Monoclonal antibody against the CD45RB protein induces stable transplantation tolerance to multiple types of allograft. We have previously established that this tolerance protocol relies on the regulatory function of B lymphocytes for its effect. B lymphocytes have also been reported to participate in immune regulation in several other settings. In most of these systems, the regulatory function of B lymphocytes depends on the production of IL-10. Therefore, we investigated the role of IL-10 in the anti-CD45RB model of B-cell-mediated transplantation tolerance. Surprisingly, using antibody-mediated neutralization of IL-10, IL-10-deficient recipients and adoptive transfer of IL-10-deficient B lymphocytes, we found that IL-10 actually counter-regulates tolerance induced by anti-CD45RB. Furthermore, neutralization of IL-10 reduced the development of chronic allograft vasculopathy compared to anti-CD45RB alone and reduced the production of graft reactive alloantibodies. These data suggest that the participation of regulatory B lymphocytes in transplantation tolerance may be distinct from how they operate in other systems. Identifying the specific B lymphocytes that mediate transplantation tolerance and defining their mechanism of action may yield new insights into the complex cellular network through which antigen-specific tolerance is established and maintained.
Recent studies have shown that both innate and adaptive immunity contribute to hypertension. Inflammatory cells, including macrophages and T cells accumulate in the vessel wall, particularly in the perivascular fat, and in the kidney of hypertensive animals. Mice lacking lymphocytes are resistant to the development of hypertension, and adoptive transfer of T cells restores hypertensive responses to angiotensin II and DOCA-salt challenge. Immune modulating agents have variable, but often-beneficial effects in ameliorating end-organ damage and blood pressure elevation in experimental hypertension. The mechanisms by which hypertension stimulates an immune response remain unclear, but might involve the formation of neoantigens that activate adaptive immunity. Identification of these neoantigens and understanding how they form might prove useful in the prevention and treatment of this widespread and devastating disease.
Copyright 2010 Elsevier Ltd. All rights reserved.
Th1 effector CD4+ cells contribute to the pathogenesis of proliferative and crescentic glomerulonephritis, but whether effector Th17 cells also contribute is unknown. We compared the involvement of Th1 and Th17 cells in a mouse model of antigen-specific glomerulonephritis in which effector CD4+ cells are the only components of adaptive immunity that induce injury. We planted the antigen ovalbumin on the glomerular basement membrane of Rag1(-/-) mice using an ovalbumin-conjugated non-nephritogenic IgG1 monoclonal antibody against alpha3(IV) collagen. Subsequent injection of either Th1- or Th17-polarized ovalbumin-specific CD4+ effector cells induced proliferative glomerulonephritis. Mice injected with Th1 cells developed progressive albuminuria over 21 d, histologic injury including 5.5 +/- 0.9% crescent formation/segmental necrosis, elevated urinary nitrate, and increased renal NOS2, CCL2, and CCL5 mRNA. Mice injected with Th17 cells developed albuminuria by 3 d; compared with Th1-injected mice, their glomeruli contained more neutrophils and greater expression of renal CXCL1 mRNA. In conclusion, Th1 and Th17 effector cells can induce glomerular injury. Understanding how these two subsets mediate proliferative forms of glomerulonephritis may lead to targeted therapies.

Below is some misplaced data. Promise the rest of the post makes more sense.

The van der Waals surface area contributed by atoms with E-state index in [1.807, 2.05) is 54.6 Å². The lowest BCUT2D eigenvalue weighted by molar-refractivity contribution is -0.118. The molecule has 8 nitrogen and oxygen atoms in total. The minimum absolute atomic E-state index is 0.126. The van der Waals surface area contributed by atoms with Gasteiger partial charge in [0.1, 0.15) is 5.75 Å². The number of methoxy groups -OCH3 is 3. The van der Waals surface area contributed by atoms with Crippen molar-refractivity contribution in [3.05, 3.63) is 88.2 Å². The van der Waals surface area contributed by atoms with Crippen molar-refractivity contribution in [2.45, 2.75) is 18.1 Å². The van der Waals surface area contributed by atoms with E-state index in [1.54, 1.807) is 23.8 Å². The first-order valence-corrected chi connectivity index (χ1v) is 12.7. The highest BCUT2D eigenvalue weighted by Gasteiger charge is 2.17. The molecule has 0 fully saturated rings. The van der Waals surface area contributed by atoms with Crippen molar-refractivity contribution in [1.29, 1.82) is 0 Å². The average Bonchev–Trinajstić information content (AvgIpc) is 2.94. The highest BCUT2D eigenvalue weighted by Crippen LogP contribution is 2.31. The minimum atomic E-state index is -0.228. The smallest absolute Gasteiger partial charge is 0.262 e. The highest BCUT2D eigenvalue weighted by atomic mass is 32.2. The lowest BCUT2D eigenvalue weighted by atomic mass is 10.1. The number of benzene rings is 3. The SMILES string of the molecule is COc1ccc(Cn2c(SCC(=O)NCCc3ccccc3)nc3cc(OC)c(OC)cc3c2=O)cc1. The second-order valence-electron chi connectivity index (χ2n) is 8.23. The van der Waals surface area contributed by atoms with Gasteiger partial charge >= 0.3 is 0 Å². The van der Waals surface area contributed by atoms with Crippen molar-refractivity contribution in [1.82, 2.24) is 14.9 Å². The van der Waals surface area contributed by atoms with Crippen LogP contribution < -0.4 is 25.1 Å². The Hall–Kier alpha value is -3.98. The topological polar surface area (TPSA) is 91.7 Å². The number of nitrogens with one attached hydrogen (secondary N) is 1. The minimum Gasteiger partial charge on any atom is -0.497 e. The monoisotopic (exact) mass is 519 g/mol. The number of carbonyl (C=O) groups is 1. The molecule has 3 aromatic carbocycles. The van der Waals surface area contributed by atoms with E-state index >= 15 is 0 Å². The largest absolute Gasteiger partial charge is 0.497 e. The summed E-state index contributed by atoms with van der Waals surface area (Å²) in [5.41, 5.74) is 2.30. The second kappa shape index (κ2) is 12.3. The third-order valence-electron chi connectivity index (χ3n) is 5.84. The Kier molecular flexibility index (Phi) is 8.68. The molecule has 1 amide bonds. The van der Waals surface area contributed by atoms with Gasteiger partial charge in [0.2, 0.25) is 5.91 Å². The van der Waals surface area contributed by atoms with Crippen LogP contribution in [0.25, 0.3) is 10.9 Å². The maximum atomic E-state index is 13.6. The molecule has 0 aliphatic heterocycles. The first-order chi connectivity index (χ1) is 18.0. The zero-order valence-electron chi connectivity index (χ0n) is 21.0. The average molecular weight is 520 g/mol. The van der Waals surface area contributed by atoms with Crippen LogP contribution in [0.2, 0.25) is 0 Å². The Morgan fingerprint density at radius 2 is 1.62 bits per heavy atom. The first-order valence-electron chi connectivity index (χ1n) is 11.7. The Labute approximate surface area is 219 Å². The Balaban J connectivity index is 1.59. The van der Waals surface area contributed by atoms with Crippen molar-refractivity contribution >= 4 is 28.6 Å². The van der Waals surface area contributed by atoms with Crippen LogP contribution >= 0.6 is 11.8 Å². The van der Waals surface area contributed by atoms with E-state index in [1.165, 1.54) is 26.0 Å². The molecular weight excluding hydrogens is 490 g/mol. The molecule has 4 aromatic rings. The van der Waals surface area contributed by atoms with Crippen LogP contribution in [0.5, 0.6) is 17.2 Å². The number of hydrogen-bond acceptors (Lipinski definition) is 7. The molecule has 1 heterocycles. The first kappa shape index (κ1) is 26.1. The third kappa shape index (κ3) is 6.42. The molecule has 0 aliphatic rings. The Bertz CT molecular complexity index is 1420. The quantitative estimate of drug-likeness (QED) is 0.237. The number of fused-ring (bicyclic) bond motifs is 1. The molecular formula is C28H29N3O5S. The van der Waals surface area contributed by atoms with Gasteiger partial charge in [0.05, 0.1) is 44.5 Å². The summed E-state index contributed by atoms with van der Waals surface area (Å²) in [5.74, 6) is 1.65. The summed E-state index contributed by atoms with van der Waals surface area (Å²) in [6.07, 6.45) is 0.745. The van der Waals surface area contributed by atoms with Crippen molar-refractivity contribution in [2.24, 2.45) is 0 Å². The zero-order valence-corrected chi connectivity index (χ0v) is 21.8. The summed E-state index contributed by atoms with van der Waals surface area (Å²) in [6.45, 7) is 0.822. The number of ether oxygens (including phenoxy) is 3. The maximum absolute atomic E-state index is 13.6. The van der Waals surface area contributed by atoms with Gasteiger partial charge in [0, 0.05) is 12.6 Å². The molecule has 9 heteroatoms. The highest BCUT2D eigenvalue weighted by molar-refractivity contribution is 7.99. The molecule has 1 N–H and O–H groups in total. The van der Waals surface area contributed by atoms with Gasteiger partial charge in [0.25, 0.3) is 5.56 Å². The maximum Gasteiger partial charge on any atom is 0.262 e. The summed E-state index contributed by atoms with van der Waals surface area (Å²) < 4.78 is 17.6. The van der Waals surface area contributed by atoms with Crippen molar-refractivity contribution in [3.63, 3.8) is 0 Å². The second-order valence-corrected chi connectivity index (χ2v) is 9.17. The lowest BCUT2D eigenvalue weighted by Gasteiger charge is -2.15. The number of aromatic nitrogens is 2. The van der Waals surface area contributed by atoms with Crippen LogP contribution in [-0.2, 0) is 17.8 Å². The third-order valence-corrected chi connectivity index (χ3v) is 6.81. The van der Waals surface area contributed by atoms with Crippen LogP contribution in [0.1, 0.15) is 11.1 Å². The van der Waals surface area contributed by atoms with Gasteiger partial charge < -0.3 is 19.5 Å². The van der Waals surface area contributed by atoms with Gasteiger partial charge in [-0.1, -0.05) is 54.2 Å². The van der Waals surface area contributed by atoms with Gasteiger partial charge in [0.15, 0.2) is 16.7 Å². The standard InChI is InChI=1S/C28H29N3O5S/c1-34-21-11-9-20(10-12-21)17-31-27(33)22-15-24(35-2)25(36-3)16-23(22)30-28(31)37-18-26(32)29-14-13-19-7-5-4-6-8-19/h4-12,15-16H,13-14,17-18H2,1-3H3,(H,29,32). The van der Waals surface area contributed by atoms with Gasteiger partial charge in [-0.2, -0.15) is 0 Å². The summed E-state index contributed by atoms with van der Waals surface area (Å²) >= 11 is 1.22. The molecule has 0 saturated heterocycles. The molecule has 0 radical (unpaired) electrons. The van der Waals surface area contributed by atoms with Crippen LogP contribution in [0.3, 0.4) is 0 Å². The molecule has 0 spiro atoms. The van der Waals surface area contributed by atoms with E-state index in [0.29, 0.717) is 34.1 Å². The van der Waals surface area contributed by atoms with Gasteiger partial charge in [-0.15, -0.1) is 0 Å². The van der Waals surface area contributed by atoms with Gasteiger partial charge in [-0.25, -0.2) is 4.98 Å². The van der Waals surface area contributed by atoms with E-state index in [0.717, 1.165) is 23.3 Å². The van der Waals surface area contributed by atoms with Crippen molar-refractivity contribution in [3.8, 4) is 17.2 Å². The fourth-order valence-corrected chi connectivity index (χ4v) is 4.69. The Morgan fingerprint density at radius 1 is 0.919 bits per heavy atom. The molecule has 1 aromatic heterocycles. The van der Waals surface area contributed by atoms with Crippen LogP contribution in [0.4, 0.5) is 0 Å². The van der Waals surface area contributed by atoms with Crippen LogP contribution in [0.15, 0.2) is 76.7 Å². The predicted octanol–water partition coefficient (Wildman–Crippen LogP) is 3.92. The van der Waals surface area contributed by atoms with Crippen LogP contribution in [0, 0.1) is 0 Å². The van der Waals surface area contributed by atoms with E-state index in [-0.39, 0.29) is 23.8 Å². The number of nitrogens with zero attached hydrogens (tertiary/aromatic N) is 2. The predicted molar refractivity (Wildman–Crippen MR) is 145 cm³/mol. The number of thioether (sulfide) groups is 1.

Burn patients are susceptible to opportunistic infections partly because of decreased immune functions, especially TH1-driven antigen-specific responses, which are regulated by dendritic cells. The dendritic cell growth factor, fms-like tyrosine kinase-3 ligand (FL), has been shown to increase resistance to Pseudomonas aeruginosa, in a dendritic cell-dependent manner, in a mouse model of burn wound infection. The specific mechanisms of protection are not known. This study tested the hypothesis that FL can enhance production of P. aeruginosa-specific antibodies after burn wound infection. Mice that had been previously exposed to P. aeruginosa were infected after burn injury by wound inoculation or challenged by intraperitoneal injection of heat-killed P. aeruginosa. In response to wound infection, FL treatments enhanced bacterial clearance and induced a shift from immunoglobulin (Ig) M toward IgG and IgA. However, serum levels of neither P. aeruginosa-specific antibodies nor interferon gamma (IFN-gamma) were significantly increased by FL, possibly because of decreased systemic exposure to bacteria. After challenge with heat-killed bacteria, which ensured equal exposures, FL-treated mice produced significantly greater levels of P. aeruginosa-specific IgG2a, which correlated with an increase in serum levels of interferon gamma and enhanced opsonization capacity. IL-12, IL-10, and transforming growth factor beta were significantly increased in FL-treated mice, regardless of the type of challenge. These findings indicate that FL treatments after burn injury enhance cytokine responses to recall antigens and increase bacterial clearance. In addition, through its ability to promote TH1-associated antigen-specific responses, FL may have potential as an immunotherapy to enhance adaptive immunity after severe burn injury.